- On feast days, there are three or more readings from the Old Testament, called Paroemia ("Parables").
- The prayer "Vouchsafe, O Lord", is read.
- The Litany of Fervent Supplication
- On major feast days, a Litiy will be served at this point. The clergy and the cantors will process to the back of the church in front of an icon of the feast or saint being commemorated. After the cantors chant hymns pertaining to the feast, the deacon or priest will read a litany with several long petitions, to which the cantors respond with Kyrie eleison ("Lord, Have Mercy") many times. The priest ends with a long prayer invoking the intercessions of the saints and the Theotokos.
- The Aposticha are chanted. These are verses that teach about the feast day (or on a Saturday evening, Christ's resurrection).
- The Nunc dimittis, the Canticle of St. Simeon ("Lord, now lettest Thou Thy servant depart in peace...") (Luke 2:29–32), is read.
- The Apolytikia (troparia of the day) are chanted. If it is an All-Night Vigil on Saturday night, the hymn "Rejoice, O Virgin Theotokos" is chanted instead.
- On major feast days, the artoklasia is performed, at which the priest will bless five loaves of bread which have been prepared in the center of the church, together with wheat, wine and oil. These will be distributed to the faithful later in the service (if it is an All-Night Vigil). Then Psalm 33 (34) is read up to the verse "O fear the Lord, all ye his saints; for there is no want to them that fear him." The next verse "Rich men have turned poor and gone hungry, but they that seek the Lord shall not be deprived of any good thing" is chanted.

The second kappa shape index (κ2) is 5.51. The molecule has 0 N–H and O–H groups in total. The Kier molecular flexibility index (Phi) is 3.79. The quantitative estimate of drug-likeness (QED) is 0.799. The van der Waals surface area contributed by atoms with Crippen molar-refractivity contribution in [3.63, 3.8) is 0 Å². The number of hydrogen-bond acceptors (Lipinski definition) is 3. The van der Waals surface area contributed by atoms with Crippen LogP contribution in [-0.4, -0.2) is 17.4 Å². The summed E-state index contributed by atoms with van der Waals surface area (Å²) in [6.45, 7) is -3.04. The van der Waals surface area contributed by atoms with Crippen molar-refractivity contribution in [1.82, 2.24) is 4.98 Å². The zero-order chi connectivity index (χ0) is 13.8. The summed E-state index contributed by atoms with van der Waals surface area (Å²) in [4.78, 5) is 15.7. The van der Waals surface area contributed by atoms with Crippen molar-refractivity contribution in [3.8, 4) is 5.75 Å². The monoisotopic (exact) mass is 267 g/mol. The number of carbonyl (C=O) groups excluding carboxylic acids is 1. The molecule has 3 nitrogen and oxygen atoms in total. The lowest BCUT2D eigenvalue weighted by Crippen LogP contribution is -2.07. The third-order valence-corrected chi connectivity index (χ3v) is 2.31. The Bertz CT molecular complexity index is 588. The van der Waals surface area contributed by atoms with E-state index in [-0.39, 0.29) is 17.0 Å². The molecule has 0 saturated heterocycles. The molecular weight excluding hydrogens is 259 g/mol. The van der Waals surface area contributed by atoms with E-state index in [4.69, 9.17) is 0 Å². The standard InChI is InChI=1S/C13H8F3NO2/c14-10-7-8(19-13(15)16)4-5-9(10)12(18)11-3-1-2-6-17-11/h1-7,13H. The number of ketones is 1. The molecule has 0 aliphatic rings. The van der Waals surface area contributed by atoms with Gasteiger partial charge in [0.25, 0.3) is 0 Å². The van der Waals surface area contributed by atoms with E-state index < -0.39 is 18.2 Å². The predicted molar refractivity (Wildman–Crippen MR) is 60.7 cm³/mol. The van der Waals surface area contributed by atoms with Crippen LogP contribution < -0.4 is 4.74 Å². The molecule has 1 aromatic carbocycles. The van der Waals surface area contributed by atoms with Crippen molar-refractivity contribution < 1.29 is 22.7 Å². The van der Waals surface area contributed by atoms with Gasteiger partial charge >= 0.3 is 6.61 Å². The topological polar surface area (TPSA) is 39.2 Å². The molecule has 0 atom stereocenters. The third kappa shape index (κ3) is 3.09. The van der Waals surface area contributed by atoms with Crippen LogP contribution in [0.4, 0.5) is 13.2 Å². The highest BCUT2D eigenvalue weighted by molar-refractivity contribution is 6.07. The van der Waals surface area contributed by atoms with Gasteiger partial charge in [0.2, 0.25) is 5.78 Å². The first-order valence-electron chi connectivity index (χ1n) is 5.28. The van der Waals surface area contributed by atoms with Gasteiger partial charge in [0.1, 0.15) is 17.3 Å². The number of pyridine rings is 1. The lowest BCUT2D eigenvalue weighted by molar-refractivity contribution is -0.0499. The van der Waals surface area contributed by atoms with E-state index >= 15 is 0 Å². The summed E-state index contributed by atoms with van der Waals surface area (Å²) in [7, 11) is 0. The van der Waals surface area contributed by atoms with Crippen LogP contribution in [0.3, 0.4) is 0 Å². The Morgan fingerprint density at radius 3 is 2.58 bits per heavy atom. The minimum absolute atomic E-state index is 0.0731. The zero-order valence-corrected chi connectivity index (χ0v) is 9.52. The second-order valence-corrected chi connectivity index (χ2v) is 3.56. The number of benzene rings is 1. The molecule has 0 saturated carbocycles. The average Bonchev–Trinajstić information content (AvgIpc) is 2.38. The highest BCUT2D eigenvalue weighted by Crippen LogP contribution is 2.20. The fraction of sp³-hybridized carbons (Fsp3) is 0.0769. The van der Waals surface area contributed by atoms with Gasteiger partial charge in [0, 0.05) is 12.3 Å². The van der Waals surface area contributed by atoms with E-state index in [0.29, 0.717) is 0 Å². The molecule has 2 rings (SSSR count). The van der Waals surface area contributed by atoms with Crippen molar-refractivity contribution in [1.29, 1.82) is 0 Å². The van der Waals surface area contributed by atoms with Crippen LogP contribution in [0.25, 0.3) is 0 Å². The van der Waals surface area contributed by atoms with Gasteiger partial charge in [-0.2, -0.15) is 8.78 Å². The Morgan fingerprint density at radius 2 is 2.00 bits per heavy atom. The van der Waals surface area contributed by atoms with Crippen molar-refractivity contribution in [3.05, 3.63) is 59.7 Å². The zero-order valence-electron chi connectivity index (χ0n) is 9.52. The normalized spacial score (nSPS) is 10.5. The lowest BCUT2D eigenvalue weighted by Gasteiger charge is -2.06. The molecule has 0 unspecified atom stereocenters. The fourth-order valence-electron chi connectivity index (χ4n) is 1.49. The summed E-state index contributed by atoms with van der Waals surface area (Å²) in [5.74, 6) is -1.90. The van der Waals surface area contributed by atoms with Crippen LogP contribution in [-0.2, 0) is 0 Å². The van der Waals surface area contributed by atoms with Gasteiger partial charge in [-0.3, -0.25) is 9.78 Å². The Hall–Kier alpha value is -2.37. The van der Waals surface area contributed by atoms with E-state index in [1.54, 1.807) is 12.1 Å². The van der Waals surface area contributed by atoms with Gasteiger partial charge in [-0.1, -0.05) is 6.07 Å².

- The dismissal is given by the priest. If it is an All-Night Vigil this is a simple blessing by the priest; otherwise, it is the full dismissal sequence.
On strict fast days when food and drink are prohibited before vespers, e.g., Christmas Eve, the Annunciation when it falls on a weekday of great lent, or Holy Saturday, Vespers is joined to the Divine Liturgy, functioning in place of the typica as the framework of the hymns of the Liturgy of the Catechumens. After the readings from the Old Testament, the Trisagion is chanted, followed by the Epistle and Gospel, and the Divine Liturgy proceeds normally from that point. On these occasions, as at other times when the Gospel is read at vespers, the Little Entrance is made with the Gospel Book instead of the censer.
The Liturgy of the Presanctified Gifts always is similarly combined with Vespers, with the first half of Vespers (up to and including the Old Testament readings) making up a significant portion of the service.